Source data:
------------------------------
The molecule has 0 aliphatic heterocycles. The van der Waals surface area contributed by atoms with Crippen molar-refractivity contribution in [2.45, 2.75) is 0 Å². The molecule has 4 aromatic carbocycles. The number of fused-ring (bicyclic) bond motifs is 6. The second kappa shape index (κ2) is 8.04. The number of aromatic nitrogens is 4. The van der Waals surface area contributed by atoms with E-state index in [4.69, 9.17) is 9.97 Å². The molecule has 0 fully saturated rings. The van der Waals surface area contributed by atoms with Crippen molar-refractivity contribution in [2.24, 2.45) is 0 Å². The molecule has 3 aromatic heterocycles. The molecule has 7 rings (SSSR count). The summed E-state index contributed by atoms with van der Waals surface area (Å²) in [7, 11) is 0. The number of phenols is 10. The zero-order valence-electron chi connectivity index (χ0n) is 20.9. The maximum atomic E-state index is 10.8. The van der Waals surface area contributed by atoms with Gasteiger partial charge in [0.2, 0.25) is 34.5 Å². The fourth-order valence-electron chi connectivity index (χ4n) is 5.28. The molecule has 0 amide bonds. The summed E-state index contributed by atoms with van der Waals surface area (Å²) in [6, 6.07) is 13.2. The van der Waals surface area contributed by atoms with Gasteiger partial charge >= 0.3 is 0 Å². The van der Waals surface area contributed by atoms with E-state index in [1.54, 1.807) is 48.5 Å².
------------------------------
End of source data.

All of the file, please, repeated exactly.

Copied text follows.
The molecule has 0 aliphatic heterocycles. The van der Waals surface area contributed by atoms with Crippen molar-refractivity contribution in [2.45, 2.75) is 0 Å². The molecule has 4 aromatic carbocycles. The number of fused-ring (bicyclic) bond motifs is 6. The second kappa shape index (κ2) is 8.04. The number of aromatic nitrogens is 4. The van der Waals surface area contributed by atoms with E-state index in [4.69, 9.17) is 9.97 Å². The molecule has 0 fully saturated rings. The van der Waals surface area contributed by atoms with Crippen molar-refractivity contribution in [2.24, 2.45) is 0 Å². The molecule has 3 aromatic heterocycles. The molecule has 7 rings (SSSR count). The summed E-state index contributed by atoms with van der Waals surface area (Å²) in [7, 11) is 0. The number of phenols is 10. The zero-order valence-electron chi connectivity index (χ0n) is 20.9. The maximum atomic E-state index is 10.8. The van der Waals surface area contributed by atoms with Gasteiger partial charge in [0.2, 0.25) is 34.5 Å². The fourth-order valence-electron chi connectivity index (χ4n) is 5.28. The molecule has 0 amide bonds. The summed E-state index contributed by atoms with van der Waals surface area (Å²) in [6, 6.07) is 13.2. The van der Waals surface area contributed by atoms with Gasteiger partial charge >= 0.3 is 0 Å². The van der Waals surface area contributed by atoms with E-state index in [1.54, 1.807) is 48.5 Å².